We are looking at expanding the pipeline for our industry. It’s like other service industry where these opportunities can be opened to individuals that are seeking legalized citizenship.
We were supporting something a few years ago when there was a legitimate immigration reform package being considered on Capitol Hill.
Let’s talk about industry trends that don’t necessarily include challenges. What opportunities or just shifts in home care business operations are you noticing? For instance, we’ve covered Medicare Advantage frequently, as well as how home care agencies are starting to become more specialized in focus.
The opportunity to utilize technology in the home and to really look at ways that we can better utilize technology to help augment the services that our members provide — that’s one area that we’ll be looking at in particular.
Another one is educating the public on the differences in the models.
We have a safe home care initiative to really emphasize the need for W-2 employment, that’s one of our standards. Oftentimes companies are independently contracting caregivers in order to work around the existing Federal Labor Standards Act requirements.
That’s a problem, and quite frankly we see oversight, employment and supervision as a standard in home care. You really can’t have your cake and eat it too. You are either an employer and you’re supervising and overseeing care or you’re not.
Oftentimes placement agencies do not want to have the label of employer [because] they would be required to follow those employment requirements and be subject to the same requirements as other W-2 employers.
You mentioned technology as an opportunity. What types of technology, specifically?
Anything that is being developed for the home in a universal way. Companies that are looking at monitoring devices –wearables where you can monitor a loved one or that would allow professional caregivers to monitor their clients.
For example, if someone is experiencing dementia –and they tend to wander and not realize where they are — there is technology that can identify their location. It would give alerts if they go beyond a certain point that’s designated within the home.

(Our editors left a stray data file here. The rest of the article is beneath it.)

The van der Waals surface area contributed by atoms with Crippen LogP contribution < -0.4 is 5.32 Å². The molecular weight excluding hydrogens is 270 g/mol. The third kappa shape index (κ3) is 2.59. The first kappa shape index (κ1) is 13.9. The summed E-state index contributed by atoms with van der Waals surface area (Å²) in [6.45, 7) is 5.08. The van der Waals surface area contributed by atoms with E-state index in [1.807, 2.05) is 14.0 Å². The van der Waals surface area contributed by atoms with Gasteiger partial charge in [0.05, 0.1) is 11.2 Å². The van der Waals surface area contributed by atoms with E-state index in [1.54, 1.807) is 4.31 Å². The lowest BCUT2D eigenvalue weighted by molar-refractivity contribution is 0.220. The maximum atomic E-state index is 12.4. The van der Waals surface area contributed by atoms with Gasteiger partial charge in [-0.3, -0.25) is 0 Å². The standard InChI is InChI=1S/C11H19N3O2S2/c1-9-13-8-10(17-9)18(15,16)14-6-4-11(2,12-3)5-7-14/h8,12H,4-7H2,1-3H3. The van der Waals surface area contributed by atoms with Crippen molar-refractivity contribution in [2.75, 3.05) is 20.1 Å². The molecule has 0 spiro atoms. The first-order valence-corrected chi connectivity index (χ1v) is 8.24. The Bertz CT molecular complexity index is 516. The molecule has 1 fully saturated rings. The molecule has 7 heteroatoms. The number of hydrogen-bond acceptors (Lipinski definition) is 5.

That’s the kind of technology we’re talking about: monitoring devices, fall detection, remote patient monitoring.
There is some great technology being developed by different companies that we are looking at to see how we can harness them best to support delivering home care services.
This year we didn’t see a ton of Medicare Advantage action when it comes to taking advantage of in-home services and supports. What do you think 2020 is going to bring on that front?
We will likely see a larger amount of plans taking advantage of this coverage policy, from what we understand.
We are among a number of different health-related, non-health services covered under Medicare Advantage.
We see that some of the MA plans may be taking advantage of that to really utilize that policy development within CMS, along with home care services. There are meals delivery and home modification opportunities.
All of this potentially could be covered by this new policy change within CMS for the MA plans.
What other future plans do you have for HCAOA?
Our primary role is to show home care provides value to seniors, their families and employers.
In order to continue to be competitive, corporations really need to look at how they’re supporting their employees when it comes to home care services.
Showing value to the health care system is the other thing I wanted to emphasize.
Just as the health care system is looking at value-based care, we at HCAOA are looking at ways that we can show our value and how we contribute to better health outcomes.
The policies that the Medicare Advantage program is moving forward on are leading to that effort.